* * *
"Excuse me, excuse," someone was speaking to him in Japanese.
Mas blinked hard and tried to remember where he was. The bus felt different. It was plusher than the hard seats of the Metro back in Los Angeles. The driver had taken down his suitcase and placed it in the aisle. Why couldn't he keep his hands off of my private property?
He almost stumbled down the stairs to the curb and gazed up to see a white, modern building that resembled a giant humidifier. "Where are you going?" the driver asked him. Mas took out his wife's illegible notes, and the driver directed him inside. The suitcase bumping sideways behind him, he made his way down the platform and into the modest station. There was a wall of ticket machines with grids of some cities that he hadn't heard of. What had happened during the more than fifty years that he had been away?
Passersby ignored him, probably assuming that he knew where he was going. He looked a hundred percent Japanese, after all. He finally approached a window next to the rows of ticket gates. A young man in a black railway hat and blue uniform appeared in the window, holding some kind of metal tool in his right hand.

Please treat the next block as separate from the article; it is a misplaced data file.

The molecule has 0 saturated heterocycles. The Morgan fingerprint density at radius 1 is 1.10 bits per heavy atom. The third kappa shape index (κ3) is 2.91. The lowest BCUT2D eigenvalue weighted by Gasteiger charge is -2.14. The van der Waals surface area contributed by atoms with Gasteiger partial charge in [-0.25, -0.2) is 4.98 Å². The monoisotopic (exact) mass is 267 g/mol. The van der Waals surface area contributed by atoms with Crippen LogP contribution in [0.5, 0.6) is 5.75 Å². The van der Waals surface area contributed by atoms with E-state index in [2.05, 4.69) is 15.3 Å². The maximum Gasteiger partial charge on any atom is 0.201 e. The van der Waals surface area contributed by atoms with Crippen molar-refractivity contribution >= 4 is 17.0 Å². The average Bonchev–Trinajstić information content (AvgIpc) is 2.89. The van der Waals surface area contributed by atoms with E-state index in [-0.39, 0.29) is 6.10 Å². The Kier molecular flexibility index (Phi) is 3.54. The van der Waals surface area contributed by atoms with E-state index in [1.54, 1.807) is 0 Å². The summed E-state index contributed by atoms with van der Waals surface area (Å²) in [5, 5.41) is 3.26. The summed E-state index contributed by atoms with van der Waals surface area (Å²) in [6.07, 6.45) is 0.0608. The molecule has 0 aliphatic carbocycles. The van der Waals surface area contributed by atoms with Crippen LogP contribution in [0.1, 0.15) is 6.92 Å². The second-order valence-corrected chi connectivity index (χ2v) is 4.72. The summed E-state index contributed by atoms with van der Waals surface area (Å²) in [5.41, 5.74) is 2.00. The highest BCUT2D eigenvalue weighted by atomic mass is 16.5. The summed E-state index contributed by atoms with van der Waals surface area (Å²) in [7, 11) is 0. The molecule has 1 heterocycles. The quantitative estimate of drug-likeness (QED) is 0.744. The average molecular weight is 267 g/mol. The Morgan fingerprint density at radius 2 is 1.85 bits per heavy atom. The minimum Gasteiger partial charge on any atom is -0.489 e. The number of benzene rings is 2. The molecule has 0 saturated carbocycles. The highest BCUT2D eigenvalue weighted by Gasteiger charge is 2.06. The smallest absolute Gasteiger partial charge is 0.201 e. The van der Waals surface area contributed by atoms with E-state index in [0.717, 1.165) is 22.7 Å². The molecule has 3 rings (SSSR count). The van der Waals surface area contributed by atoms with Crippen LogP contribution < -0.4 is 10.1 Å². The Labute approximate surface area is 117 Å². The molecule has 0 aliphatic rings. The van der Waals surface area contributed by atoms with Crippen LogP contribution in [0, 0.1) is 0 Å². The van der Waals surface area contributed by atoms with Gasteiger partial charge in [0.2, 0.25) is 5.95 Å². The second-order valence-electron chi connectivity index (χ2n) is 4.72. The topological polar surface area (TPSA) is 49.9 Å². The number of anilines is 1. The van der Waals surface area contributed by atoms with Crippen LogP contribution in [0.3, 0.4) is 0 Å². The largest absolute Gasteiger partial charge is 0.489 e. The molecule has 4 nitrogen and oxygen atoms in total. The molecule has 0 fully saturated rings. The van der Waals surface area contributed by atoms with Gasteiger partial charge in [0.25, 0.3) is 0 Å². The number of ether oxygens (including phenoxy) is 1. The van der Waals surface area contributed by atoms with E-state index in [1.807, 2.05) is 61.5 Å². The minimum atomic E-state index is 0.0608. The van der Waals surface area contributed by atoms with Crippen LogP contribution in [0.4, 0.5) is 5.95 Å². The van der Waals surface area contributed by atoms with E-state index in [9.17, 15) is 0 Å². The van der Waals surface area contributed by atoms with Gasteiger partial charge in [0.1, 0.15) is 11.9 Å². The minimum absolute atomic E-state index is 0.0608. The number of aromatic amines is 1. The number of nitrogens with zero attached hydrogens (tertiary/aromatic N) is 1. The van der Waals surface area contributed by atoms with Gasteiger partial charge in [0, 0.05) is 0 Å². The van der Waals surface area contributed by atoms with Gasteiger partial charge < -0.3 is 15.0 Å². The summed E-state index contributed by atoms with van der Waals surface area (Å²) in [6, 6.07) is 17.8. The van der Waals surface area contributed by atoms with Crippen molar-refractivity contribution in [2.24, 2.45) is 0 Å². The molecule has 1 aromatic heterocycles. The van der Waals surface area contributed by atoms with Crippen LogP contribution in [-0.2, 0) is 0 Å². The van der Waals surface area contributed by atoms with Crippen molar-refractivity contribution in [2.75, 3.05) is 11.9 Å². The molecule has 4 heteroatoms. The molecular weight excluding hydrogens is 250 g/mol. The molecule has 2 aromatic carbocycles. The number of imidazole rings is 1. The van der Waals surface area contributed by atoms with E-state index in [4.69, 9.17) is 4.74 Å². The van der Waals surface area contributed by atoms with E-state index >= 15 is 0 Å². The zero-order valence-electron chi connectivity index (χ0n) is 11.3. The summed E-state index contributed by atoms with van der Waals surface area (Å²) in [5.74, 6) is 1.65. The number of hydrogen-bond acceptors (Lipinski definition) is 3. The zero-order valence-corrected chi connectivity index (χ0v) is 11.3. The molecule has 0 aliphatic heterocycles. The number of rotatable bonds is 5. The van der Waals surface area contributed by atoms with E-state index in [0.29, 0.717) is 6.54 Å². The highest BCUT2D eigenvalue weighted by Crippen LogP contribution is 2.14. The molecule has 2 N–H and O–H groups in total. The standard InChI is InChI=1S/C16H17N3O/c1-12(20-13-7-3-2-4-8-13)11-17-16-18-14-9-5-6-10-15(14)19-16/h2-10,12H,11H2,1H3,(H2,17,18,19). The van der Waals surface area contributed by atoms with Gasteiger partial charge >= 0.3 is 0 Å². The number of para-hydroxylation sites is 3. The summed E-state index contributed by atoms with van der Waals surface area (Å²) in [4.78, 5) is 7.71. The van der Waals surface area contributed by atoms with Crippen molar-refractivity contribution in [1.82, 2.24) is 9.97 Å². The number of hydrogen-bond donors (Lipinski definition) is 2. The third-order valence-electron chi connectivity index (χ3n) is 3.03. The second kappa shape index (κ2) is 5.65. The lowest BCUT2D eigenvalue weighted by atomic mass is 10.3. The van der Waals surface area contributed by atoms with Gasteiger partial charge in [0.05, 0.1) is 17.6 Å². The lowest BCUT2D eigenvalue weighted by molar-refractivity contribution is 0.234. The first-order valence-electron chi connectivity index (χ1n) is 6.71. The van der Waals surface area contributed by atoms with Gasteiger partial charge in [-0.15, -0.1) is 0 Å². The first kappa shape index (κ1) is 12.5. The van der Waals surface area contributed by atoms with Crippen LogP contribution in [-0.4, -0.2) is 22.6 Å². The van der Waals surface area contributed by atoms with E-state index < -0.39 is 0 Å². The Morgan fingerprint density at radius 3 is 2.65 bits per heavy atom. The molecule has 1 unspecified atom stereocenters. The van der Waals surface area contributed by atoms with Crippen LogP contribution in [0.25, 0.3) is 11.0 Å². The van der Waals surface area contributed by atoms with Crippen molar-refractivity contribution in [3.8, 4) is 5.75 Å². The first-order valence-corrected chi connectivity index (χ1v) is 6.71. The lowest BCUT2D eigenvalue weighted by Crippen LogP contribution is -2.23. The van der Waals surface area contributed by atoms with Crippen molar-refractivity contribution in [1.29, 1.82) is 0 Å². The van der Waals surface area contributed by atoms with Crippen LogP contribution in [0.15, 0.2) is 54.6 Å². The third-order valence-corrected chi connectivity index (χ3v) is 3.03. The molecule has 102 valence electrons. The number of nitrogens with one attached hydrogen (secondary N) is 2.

"Ah, I'm going to Hiroshima," Mas managed to say in Japanese.
"You can get your ticket from the machines there. Or go to the Green Window."
Green Window? What the hell was a Green Window?
Just then a group of five teenagers pressed behind him, holding up some kind of pass in their wallets. He stepped aside with his broken suitcase, feeling more lost than he ever did in America. Even though there were rules in the US, there always seem to be rule breakers. People looked different and acted differently from each other. Here, people seemed to be programmed similarly. Sure there was the random Japanese bohemian with dreadlocks carrying a surfboard, but he moved in concert with the flow of Japan. Mas, on the other hand, was a knot in the middle of the smooth silk string, the scratch on the vinyl record. Even though he had lived in Japan from age three to eighteen, his birthplace, America, where he spent the past almost seventy years, had made him a stranger here.
He wandered in a circle, hoping to seize upon anything that could direct him to where he needed to go. And then he saw it. A sign with the Japanese writing, Midori no Madoguchi. Literally Green Window. And then an arrow.